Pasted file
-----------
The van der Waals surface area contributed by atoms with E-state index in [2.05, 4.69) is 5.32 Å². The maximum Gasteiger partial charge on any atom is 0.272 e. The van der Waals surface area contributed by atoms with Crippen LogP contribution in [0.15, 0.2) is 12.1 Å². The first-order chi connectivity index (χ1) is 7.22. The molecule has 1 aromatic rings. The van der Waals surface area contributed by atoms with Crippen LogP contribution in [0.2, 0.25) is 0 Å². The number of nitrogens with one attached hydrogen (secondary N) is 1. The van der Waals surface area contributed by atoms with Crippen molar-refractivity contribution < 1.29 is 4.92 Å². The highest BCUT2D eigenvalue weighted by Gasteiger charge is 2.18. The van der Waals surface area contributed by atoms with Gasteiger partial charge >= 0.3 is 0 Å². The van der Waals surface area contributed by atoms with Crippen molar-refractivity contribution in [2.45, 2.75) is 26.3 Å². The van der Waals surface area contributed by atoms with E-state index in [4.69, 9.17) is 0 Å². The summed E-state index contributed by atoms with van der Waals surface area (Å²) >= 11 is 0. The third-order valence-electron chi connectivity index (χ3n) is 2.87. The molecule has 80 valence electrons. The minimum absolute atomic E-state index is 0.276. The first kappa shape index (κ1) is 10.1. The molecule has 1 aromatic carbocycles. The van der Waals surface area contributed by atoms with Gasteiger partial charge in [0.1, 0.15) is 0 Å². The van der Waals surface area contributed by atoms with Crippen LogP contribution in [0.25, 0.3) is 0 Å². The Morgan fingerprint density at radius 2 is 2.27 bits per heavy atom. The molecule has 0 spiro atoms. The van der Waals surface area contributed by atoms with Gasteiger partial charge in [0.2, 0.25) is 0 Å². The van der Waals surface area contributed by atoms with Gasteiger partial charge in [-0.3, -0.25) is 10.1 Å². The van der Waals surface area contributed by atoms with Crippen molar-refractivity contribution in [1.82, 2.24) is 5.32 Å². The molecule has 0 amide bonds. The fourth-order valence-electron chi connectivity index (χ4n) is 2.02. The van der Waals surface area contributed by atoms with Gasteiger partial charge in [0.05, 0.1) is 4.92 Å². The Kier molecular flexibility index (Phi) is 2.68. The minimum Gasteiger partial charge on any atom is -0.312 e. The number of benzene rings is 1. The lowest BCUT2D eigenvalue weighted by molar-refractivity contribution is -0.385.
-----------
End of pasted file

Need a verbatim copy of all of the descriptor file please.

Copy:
The van der Waals surface area contributed by atoms with E-state index in [2.05, 4.69) is 5.32 Å². The maximum Gasteiger partial charge on any atom is 0.272 e. The van der Waals surface area contributed by atoms with Crippen LogP contribution in [0.15, 0.2) is 12.1 Å². The first-order chi connectivity index (χ1) is 7.22. The molecule has 1 aromatic rings. The van der Waals surface area contributed by atoms with Crippen LogP contribution in [0.2, 0.25) is 0 Å². The number of nitrogens with one attached hydrogen (secondary N) is 1. The van der Waals surface area contributed by atoms with Crippen molar-refractivity contribution < 1.29 is 4.92 Å². The highest BCUT2D eigenvalue weighted by Gasteiger charge is 2.18. The van der Waals surface area contributed by atoms with Gasteiger partial charge >= 0.3 is 0 Å². The van der Waals surface area contributed by atoms with Crippen molar-refractivity contribution in [2.45, 2.75) is 26.3 Å². The van der Waals surface area contributed by atoms with E-state index in [4.69, 9.17) is 0 Å². The summed E-state index contributed by atoms with van der Waals surface area (Å²) >= 11 is 0. The third-order valence-electron chi connectivity index (χ3n) is 2.87. The molecule has 80 valence electrons. The minimum absolute atomic E-state index is 0.276. The first kappa shape index (κ1) is 10.1. The molecule has 1 aromatic carbocycles. The van der Waals surface area contributed by atoms with Gasteiger partial charge in [0.1, 0.15) is 0 Å². The van der Waals surface area contributed by atoms with Crippen LogP contribution in [0.25, 0.3) is 0 Å². The Morgan fingerprint density at radius 2 is 2.27 bits per heavy atom. The molecule has 0 spiro atoms. The van der Waals surface area contributed by atoms with Gasteiger partial charge in [0.2, 0.25) is 0 Å². The van der Waals surface area contributed by atoms with Gasteiger partial charge in [-0.3, -0.25) is 10.1 Å². The van der Waals surface area contributed by atoms with Crippen molar-refractivity contribution in [1.82, 2.24) is 5.32 Å². The molecule has 0 amide bonds. The fourth-order valence-electron chi connectivity index (χ4n) is 2.02. The van der Waals surface area contributed by atoms with Gasteiger partial charge in [0.05, 0.1) is 4.92 Å². The Kier molecular flexibility index (Phi) is 2.68. The minimum Gasteiger partial charge on any atom is -0.312 e. The number of benzene rings is 1. The lowest BCUT2D eigenvalue weighted by molar-refractivity contribution is -0.385.